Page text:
The State admits that "prior convictions, particularly if for crimes similar to those with which a defendant is currently charged are generally inadmissible because of the prejudicial effect they might have on a jury," Resp't's Br. at 17, but argues that allowing the State without objection to admit evidence of prior convictions was a tactical decision by Hendrickson: "Instead of letting the jury speculate about the reason why Defendant was in jail at the time the crime occurred, defense counsel made the tactical decision to be candid about the nature of Defendant's prior convictions." Resp't's Br. at 20. The State offers no support for this proposition, and nothing supporting it appears in the record.
The Court of Appeals accepted the State's explanation, and went even further:
[T]he defense suggested that Hendrickson's history as a drug offender motivated Pierce to select him as a believable target for a "set up." The defense theory apparently was that the police were more likely to believe that Hendrickson, as opposed to another prisoner who did not have a history of drug offenses, was a supplier of drugs to prisoners in jail.
Hendrickson, slip op. at 13. Hendrickson is correct in noting that there is nothing in the record on appeal to support the court's supposition. Hendrickson's counsel waived opening statement, and did not say in his closing argument that Hendrickson's history as a drug offender motivated Pierce to select him as a likely target for a set up. In fact, during his cross-examination, Hendrickson testified he did not know why Pierce had set him up. Thus, the State and Court of Appeals' conclusion that Hendrickson's trial counsel made a tactical decision by not objecting to the introduction of evidence of Hendrickson's prior convictions has no support in the record. The first prong of the Strickland test is satisfied.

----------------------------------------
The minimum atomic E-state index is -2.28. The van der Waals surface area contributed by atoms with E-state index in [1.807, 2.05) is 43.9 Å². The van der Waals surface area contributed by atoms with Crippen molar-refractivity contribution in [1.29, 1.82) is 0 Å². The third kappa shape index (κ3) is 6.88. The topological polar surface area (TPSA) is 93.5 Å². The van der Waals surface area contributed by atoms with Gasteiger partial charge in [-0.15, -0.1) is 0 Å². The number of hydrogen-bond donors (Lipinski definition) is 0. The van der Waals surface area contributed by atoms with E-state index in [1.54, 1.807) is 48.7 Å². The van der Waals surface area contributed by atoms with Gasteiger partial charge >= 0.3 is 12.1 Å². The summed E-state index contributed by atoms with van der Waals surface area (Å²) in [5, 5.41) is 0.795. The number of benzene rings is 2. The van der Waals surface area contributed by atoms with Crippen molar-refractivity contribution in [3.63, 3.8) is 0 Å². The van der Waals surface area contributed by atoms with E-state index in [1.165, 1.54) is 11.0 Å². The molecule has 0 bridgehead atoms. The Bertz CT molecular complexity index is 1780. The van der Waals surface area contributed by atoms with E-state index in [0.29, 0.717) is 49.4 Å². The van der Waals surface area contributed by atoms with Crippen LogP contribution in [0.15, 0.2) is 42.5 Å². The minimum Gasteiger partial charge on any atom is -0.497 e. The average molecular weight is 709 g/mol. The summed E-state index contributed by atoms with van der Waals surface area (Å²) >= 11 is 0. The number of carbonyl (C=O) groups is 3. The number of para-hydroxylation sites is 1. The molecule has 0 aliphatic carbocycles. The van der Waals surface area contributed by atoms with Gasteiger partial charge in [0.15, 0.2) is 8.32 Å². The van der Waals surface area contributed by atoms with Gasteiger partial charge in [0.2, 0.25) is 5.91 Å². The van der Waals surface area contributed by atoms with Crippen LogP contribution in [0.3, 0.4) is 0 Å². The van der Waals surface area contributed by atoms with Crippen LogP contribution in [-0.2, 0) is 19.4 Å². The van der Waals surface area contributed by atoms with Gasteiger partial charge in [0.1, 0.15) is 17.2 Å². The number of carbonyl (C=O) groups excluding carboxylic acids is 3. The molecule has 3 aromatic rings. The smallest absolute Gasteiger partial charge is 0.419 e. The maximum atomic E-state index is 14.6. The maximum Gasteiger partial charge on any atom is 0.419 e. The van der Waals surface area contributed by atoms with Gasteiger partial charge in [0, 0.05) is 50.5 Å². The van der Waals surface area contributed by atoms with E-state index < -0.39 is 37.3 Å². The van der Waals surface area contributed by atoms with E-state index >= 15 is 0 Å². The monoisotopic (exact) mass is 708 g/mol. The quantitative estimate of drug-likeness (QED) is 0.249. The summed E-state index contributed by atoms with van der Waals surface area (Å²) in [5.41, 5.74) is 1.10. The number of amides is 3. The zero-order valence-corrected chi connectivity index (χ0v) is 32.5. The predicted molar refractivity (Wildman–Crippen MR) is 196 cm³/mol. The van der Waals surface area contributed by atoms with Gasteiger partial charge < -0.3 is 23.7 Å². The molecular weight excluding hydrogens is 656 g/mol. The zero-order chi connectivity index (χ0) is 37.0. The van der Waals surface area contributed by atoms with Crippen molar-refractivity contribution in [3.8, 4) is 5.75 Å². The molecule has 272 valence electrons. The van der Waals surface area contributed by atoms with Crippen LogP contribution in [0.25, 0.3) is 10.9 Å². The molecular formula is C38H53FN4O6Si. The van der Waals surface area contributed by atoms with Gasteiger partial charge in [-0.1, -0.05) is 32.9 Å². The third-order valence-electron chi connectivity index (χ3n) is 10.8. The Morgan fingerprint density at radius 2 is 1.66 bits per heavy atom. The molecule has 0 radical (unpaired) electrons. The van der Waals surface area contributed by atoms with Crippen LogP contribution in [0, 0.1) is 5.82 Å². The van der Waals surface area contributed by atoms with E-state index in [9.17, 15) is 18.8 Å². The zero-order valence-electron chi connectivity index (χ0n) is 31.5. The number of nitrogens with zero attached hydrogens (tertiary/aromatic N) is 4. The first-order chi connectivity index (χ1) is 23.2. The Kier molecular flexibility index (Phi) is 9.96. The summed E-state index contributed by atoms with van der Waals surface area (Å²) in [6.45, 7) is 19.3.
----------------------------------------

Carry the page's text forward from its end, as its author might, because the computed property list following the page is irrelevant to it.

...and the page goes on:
In order to show prejudice, the second Strickland prong, we must determine that but for counsel's failure to object, the outcome would have been different. Hendrickson bears the burden of showing prejudice. State v. McFarland, 127 Wn.2d 322, 337, 899 P.2d 1251 (1995).
First, we must determine if the trial court would have sustained Hendrickson's objection to the introduction of evidence of his prior, drug-related convictions. We hold that such evidence would not have been admissible because its prejudicial effect would have outweighed its probative value.
Next, we must determine whether the admission of the objectionable evidence prejudiced Hendrickson's right to a fair trial. To support his argument, Hendrickson cites State v. Escalona, 49 Wn. App. 251, 742 P.2d 190 (1987). There, the Court of Appeals held the trial court abused its discretion by not declaring a mistrial after the victim testified in front of the jury that Escalona had a record of having stabbed someone. The trial court had granted a motion in limine to exclude evidence of Escalona's prior conviction. Although the trial court instructed the jury to disregard the testimony of the prior offense, the jury found Escalona guilty after the court denied the motion for a mistrial. The Court of Appeals reversed the conviction because it was concerned that the jury might have used the information of Escalona's prior conviction to conclude he had acted on this occasion in conformity with the assaultive behavior he had demonstrated in the past. Escalona, 49 Wn. App. at 256-57.